In his column yesterday, Dan Simpson ("Get Rid of Ben") asked how Ben Roethlisberger's "morally leprous behavior" would affect his ability to lead the Steelers. My answer to that is "not much."
Ben didn't suddenly become immoral in that bar in Milledgeville, Ga. He carried the same morals into that bar that he carried through the Steelers Super Bowl season two years ago. He was able to lead the team on the field very well then, and he'll probably be capable of leading a team just as well when he comes back from his suspension. Morals don't have much to do with performance in professional sports, which is the main reason why assuming that athletes will provide sound moral leadership so often ends in disappointment.
But professional sports, like it or not, are about more than on-field performance, and with this in mind, I don't disagree with Mr. Simpson's claim that the Steelers should get rid of Ben. Still, I would like to suggest that Steeler Nation's relationship with its team sometimes goes further than the "silliness" that Mr. Simpson allows.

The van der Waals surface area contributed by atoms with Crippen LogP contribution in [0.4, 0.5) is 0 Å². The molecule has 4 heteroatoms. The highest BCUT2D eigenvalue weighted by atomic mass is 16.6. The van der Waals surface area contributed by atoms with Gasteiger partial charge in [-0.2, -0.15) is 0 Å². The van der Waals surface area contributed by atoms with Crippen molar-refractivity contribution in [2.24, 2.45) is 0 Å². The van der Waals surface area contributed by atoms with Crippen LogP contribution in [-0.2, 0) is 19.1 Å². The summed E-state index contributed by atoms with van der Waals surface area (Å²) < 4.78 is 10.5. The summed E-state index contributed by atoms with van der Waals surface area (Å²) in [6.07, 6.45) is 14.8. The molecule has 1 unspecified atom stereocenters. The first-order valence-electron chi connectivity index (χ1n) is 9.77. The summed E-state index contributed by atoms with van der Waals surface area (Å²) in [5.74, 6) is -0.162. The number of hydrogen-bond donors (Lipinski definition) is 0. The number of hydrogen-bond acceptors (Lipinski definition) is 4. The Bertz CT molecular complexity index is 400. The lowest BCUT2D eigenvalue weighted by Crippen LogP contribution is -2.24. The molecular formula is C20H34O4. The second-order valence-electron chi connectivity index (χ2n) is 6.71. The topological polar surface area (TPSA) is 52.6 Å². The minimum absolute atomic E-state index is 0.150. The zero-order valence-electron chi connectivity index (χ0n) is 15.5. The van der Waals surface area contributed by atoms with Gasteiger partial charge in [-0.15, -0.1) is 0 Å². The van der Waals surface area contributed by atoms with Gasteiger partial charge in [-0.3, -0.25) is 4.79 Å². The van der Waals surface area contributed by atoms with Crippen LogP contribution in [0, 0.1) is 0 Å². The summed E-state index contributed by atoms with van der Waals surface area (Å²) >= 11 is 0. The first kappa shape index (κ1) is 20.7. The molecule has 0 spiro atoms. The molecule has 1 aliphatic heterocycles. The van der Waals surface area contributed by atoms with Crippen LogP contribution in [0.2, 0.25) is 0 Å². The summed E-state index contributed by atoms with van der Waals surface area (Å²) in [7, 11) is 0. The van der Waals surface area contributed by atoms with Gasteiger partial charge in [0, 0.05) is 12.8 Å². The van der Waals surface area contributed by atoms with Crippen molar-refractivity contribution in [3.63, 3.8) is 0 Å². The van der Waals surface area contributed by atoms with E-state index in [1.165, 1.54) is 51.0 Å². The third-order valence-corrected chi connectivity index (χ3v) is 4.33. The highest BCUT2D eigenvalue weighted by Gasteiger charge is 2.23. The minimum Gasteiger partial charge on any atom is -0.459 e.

There are drawings in Pittsburgh bars (I know of at least one that's still up) of Roethlisberger as Adam being touched by the hand of God. There is a Facebook site titled "Ben Roethlisberger = God." There are, in other words, plenty of ways in which Steelers fans have encouraged the idea that he can do whatever he wants.
Steelers fans certainly aren't alone in putting their star player on a pedestal, and none of this excuses his behavior, but if this latest transgression were somehow to result in sports fans (I include myself) putting professional sports in general into a more sensible perspective, then some good would come of it.